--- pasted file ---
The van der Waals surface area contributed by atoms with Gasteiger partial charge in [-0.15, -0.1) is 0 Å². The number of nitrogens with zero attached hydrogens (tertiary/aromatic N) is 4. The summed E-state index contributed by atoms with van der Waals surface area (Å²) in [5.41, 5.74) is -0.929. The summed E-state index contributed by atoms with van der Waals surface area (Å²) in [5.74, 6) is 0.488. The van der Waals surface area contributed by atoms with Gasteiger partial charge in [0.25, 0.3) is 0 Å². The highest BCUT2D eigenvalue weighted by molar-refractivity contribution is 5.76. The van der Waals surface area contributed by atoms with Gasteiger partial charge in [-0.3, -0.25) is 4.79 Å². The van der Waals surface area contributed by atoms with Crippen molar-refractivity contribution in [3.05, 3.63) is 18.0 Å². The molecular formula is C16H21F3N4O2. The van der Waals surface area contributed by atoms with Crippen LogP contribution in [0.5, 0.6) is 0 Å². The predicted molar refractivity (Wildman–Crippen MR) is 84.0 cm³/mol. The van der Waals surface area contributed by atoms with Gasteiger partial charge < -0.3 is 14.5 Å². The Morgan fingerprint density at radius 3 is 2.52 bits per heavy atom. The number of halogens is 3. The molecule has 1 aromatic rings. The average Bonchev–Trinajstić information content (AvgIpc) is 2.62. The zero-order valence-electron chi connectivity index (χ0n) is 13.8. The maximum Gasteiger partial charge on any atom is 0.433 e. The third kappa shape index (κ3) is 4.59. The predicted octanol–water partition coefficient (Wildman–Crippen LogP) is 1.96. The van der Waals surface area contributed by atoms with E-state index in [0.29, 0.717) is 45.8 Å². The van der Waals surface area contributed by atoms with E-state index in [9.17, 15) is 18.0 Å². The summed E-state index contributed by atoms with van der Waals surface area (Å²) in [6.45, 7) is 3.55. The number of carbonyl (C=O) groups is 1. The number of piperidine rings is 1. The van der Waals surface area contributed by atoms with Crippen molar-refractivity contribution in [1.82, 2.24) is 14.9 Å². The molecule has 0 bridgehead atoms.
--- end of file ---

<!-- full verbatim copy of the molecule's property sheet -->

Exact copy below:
The van der Waals surface area contributed by atoms with Gasteiger partial charge in [-0.15, -0.1) is 0 Å². The number of nitrogens with zero attached hydrogens (tertiary/aromatic N) is 4. The summed E-state index contributed by atoms with van der Waals surface area (Å²) in [5.41, 5.74) is -0.929. The summed E-state index contributed by atoms with van der Waals surface area (Å²) in [5.74, 6) is 0.488. The van der Waals surface area contributed by atoms with Gasteiger partial charge in [0.25, 0.3) is 0 Å². The highest BCUT2D eigenvalue weighted by molar-refractivity contribution is 5.76. The van der Waals surface area contributed by atoms with Gasteiger partial charge in [-0.3, -0.25) is 4.79 Å². The van der Waals surface area contributed by atoms with Crippen molar-refractivity contribution in [3.05, 3.63) is 18.0 Å². The molecular formula is C16H21F3N4O2. The van der Waals surface area contributed by atoms with Crippen LogP contribution in [0.5, 0.6) is 0 Å². The predicted molar refractivity (Wildman–Crippen MR) is 84.0 cm³/mol. The van der Waals surface area contributed by atoms with Gasteiger partial charge < -0.3 is 14.5 Å². The Morgan fingerprint density at radius 3 is 2.52 bits per heavy atom. The number of halogens is 3. The molecule has 1 aromatic rings. The average Bonchev–Trinajstić information content (AvgIpc) is 2.62. The zero-order valence-electron chi connectivity index (χ0n) is 13.8. The maximum Gasteiger partial charge on any atom is 0.433 e. The third kappa shape index (κ3) is 4.59. The predicted octanol–water partition coefficient (Wildman–Crippen LogP) is 1.96. The van der Waals surface area contributed by atoms with E-state index in [0.29, 0.717) is 45.8 Å². The van der Waals surface area contributed by atoms with E-state index in [9.17, 15) is 18.0 Å². The summed E-state index contributed by atoms with van der Waals surface area (Å²) in [6.45, 7) is 3.55. The number of carbonyl (C=O) groups is 1. The number of piperidine rings is 1. The van der Waals surface area contributed by atoms with Crippen molar-refractivity contribution in [1.82, 2.24) is 14.9 Å². The molecule has 0 bridgehead atoms.